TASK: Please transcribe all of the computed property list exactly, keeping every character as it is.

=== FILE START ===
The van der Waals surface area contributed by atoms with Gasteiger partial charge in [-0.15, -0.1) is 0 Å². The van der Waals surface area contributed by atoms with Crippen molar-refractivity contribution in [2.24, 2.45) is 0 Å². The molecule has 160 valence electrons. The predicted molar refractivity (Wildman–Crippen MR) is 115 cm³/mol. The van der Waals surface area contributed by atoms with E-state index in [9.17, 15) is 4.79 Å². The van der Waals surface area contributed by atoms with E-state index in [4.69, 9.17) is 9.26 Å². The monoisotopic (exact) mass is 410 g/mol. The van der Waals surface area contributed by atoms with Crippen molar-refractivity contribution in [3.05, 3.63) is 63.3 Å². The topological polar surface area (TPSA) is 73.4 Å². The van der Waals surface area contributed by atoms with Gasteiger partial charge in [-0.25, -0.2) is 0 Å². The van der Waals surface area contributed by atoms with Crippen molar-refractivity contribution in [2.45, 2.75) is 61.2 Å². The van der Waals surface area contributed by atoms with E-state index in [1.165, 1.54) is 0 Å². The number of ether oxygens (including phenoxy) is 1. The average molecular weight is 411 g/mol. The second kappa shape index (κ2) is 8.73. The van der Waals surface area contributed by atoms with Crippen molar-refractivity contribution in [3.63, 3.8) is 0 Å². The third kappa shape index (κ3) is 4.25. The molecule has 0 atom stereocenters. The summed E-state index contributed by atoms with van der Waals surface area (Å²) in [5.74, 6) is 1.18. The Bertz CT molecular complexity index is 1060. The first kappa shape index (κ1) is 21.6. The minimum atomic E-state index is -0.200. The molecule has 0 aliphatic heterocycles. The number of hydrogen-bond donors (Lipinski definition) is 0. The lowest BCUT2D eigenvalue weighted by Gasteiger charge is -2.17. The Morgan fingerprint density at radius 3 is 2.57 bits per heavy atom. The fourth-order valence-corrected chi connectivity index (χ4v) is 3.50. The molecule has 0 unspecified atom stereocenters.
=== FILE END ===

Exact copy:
The van der Waals surface area contributed by atoms with Gasteiger partial charge in [-0.15, -0.1) is 0 Å². The van der Waals surface area contributed by atoms with Crippen molar-refractivity contribution in [2.24, 2.45) is 0 Å². The molecule has 160 valence electrons. The predicted molar refractivity (Wildman–Crippen MR) is 115 cm³/mol. The van der Waals surface area contributed by atoms with E-state index in [9.17, 15) is 4.79 Å². The van der Waals surface area contributed by atoms with E-state index in [4.69, 9.17) is 9.26 Å². The monoisotopic (exact) mass is 410 g/mol. The van der Waals surface area contributed by atoms with Crippen molar-refractivity contribution in [3.05, 3.63) is 63.3 Å². The topological polar surface area (TPSA) is 73.4 Å². The van der Waals surface area contributed by atoms with Gasteiger partial charge in [-0.25, -0.2) is 0 Å². The van der Waals surface area contributed by atoms with Crippen molar-refractivity contribution in [2.45, 2.75) is 61.2 Å². The van der Waals surface area contributed by atoms with E-state index in [1.165, 1.54) is 0 Å². The number of ether oxygens (including phenoxy) is 1. The average molecular weight is 411 g/mol. The second kappa shape index (κ2) is 8.73. The van der Waals surface area contributed by atoms with Crippen molar-refractivity contribution in [3.63, 3.8) is 0 Å². The third kappa shape index (κ3) is 4.25. The molecule has 0 atom stereocenters. The summed E-state index contributed by atoms with van der Waals surface area (Å²) in [5.74, 6) is 1.18. The Bertz CT molecular complexity index is 1060. The first kappa shape index (κ1) is 21.6. The minimum atomic E-state index is -0.200. The molecule has 0 aliphatic heterocycles. The number of hydrogen-bond donors (Lipinski definition) is 0. The lowest BCUT2D eigenvalue weighted by Gasteiger charge is -2.17. The Morgan fingerprint density at radius 3 is 2.57 bits per heavy atom. The fourth-order valence-corrected chi connectivity index (χ4v) is 3.50. The molecule has 0 unspecified atom stereocenters.